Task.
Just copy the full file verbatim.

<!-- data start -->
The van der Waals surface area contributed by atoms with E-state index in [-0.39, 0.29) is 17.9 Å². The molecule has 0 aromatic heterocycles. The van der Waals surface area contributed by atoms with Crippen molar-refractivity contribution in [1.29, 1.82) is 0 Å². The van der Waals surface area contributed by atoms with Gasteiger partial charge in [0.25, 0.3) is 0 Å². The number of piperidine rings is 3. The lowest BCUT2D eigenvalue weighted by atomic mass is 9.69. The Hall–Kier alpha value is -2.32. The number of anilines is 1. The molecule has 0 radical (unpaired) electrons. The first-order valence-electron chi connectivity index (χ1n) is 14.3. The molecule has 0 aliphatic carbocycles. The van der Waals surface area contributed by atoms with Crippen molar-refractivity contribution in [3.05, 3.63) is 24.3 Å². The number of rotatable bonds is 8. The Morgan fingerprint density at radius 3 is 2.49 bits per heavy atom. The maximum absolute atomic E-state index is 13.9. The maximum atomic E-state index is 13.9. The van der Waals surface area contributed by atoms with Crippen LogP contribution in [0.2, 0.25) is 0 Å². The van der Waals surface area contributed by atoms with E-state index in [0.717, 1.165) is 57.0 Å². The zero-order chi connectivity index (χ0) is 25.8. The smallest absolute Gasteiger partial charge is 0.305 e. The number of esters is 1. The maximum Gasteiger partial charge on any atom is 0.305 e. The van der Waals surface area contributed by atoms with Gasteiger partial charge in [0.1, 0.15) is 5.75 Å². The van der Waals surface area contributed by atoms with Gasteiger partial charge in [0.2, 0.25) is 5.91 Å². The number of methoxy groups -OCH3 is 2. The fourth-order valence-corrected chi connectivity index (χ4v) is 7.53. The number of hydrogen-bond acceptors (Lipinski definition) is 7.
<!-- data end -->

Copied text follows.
The van der Waals surface area contributed by atoms with E-state index in [-0.39, 0.29) is 17.9 Å². The molecule has 0 aromatic heterocycles. The van der Waals surface area contributed by atoms with Crippen molar-refractivity contribution in [1.29, 1.82) is 0 Å². The van der Waals surface area contributed by atoms with Gasteiger partial charge in [0.25, 0.3) is 0 Å². The number of piperidine rings is 3. The lowest BCUT2D eigenvalue weighted by atomic mass is 9.69. The Hall–Kier alpha value is -2.32. The number of anilines is 1. The molecule has 0 radical (unpaired) electrons. The first-order valence-electron chi connectivity index (χ1n) is 14.3. The molecule has 0 aliphatic carbocycles. The van der Waals surface area contributed by atoms with Crippen molar-refractivity contribution in [3.05, 3.63) is 24.3 Å². The number of rotatable bonds is 8. The Morgan fingerprint density at radius 3 is 2.49 bits per heavy atom. The maximum absolute atomic E-state index is 13.9. The maximum atomic E-state index is 13.9. The van der Waals surface area contributed by atoms with Crippen LogP contribution in [0.2, 0.25) is 0 Å². The van der Waals surface area contributed by atoms with E-state index in [0.717, 1.165) is 57.0 Å². The zero-order chi connectivity index (χ0) is 25.8. The smallest absolute Gasteiger partial charge is 0.305 e. The number of esters is 1. The maximum Gasteiger partial charge on any atom is 0.305 e. The van der Waals surface area contributed by atoms with Gasteiger partial charge in [0.1, 0.15) is 5.75 Å². The van der Waals surface area contributed by atoms with Gasteiger partial charge in [0.2, 0.25) is 5.91 Å². The number of methoxy groups -OCH3 is 2. The fourth-order valence-corrected chi connectivity index (χ4v) is 7.53. The number of hydrogen-bond acceptors (Lipinski definition) is 7.